Luigi BOCCHERINI (1743-1805)
String Quartet in C minor, G. 214, Op. 41/1 (1788) [17.46]
Stabat mater, G. 532 (based on 1781 original version) [40.06]
Francesca Boncompagni (soprano)
Igor Cantarelli (violin I), Gian Andrea Guerra (violin II),
Simone Laghi (viola), Gregorio Buti (cello), Nicola Brovelli (cello II)
rec. 8-10 January 2016 Seminario Vescovile di Piacenza, Piacenza, Italy
Latin text provided: no English translation
BRILLIANT CLASSICS 95356 [57.52]
This is a desirable new album on Brilliant Classics of two works showing different sides of the Lucca born composer Luigi Boccherini. The original version of the Stabat mater, G. 532 for soprano and strings and the String Quartet in C minor, G. 214.
One of the most prolific classical composers of his time Boccherini was a true cosmopolitan celebrated in many of Europe’s major cities. In his day Boccherini was principally known as a virtuoso cellist, although, he enjoyed a considerable reputation for his compositions, the vast majority of which were in the field of chamber music. Concentrating mainly on instrumental music Boccherini wrote relatively little vocal music. However, he did leave 2 settings of the Stabat mater the 13th century hymn to the suffering of Mary at the crucifixion of Jesus Christ her son.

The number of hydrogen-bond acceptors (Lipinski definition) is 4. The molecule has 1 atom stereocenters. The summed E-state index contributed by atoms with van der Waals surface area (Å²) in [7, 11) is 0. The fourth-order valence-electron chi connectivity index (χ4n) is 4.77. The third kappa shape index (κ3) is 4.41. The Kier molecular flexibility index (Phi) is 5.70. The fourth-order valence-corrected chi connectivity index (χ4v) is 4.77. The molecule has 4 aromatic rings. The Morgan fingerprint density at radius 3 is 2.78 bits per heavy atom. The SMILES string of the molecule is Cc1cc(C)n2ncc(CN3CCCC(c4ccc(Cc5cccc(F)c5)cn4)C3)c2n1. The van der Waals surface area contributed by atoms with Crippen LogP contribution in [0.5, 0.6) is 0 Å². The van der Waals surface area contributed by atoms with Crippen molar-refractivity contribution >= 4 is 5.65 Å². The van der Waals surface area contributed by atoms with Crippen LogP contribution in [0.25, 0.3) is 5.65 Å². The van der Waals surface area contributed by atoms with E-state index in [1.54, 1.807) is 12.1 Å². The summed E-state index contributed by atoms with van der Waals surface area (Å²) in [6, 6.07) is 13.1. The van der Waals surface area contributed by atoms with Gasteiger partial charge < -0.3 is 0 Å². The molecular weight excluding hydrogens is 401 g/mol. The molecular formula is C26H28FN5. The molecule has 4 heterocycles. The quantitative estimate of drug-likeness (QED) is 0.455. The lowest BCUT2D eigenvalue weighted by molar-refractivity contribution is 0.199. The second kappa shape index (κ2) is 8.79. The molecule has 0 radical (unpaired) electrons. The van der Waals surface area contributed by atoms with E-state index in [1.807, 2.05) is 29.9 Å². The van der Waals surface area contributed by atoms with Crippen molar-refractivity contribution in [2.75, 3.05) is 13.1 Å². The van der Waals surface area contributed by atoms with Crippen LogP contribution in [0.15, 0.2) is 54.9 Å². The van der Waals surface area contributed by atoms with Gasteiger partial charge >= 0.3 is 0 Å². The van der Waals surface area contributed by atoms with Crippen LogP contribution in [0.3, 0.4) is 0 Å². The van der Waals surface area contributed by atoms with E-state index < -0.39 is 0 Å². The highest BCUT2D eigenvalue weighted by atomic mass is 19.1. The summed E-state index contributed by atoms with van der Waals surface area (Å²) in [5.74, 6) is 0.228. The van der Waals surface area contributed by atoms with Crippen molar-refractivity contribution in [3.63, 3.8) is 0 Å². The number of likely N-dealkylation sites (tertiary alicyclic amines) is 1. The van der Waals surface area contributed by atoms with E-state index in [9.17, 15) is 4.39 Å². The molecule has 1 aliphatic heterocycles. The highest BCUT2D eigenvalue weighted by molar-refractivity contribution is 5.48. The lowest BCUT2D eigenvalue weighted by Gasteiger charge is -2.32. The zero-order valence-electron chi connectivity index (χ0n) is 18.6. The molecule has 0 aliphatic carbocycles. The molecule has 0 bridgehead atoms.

The Stabat mater probably completed in 1800/01 for two sopranos and tenor was published in Naples in 1801 followed by a French edition published in 1805. Recorded here is the first draft of the Stabat mater written some 20 years earlier in 1781 for solo soprano, strings and cello obbligato that the composer did not mention in his own catalogue. Ensemble Symposium is playing the edition based on the first critical edition of the 1781 version edited by Luca Lévi Sala. Boccherini has selected text from the Jacopone da Todi Sequentia that he has assembled into 11 sections. The score of the Stabat mater includes borrowings from several of his instrumental works and conversely motifs/melodies from the Stabat mater can be traced to a few of his other works including the String Quartet in C minor, G. 214 which is also contained on the album.
This original version of the Stabat mater with the single soloist and five strings emerges as a setting that feels fresh and profoundly intimate. Soprano Francesca Boncompagni excels, with intelligent singing producing a lovely purity and fluidity to her voice whilst communicating a sense of consolation and appropriate reverence. I especially admire Boncompagni’s excellent breath control in the long melodic lines of the Tui Nati vulneráti, the inspirational character of the Fac me plagis vulnerary and such captivating innocence and piety of the final section Quando corpus moriétur.
Using period instruments, Ensemble Symposium, in the String Quartet in C minor provides an engaging performance high on polish and long on assurance. The quartet plays with immaculate ensemble and the intonation from the gut strings sounds most appealing.
No problems whatsoever with the sound quality, recorded in the Seminario Vescovile di Piacenza, having a pleasing clarity and beautifully balanced too. In the booklet Luca Lévi Sala has written an interesting and informative essay. Also provided is the Latin text to the Stabat mater but disappointingly there is no English translation. On both the booklet cover and inside liner the stunning oil of The Resurrected Christ Appears to the Virgin (1629) by Italian Baroque painter Guercino adds to the desirability of this attractively performed and presented release.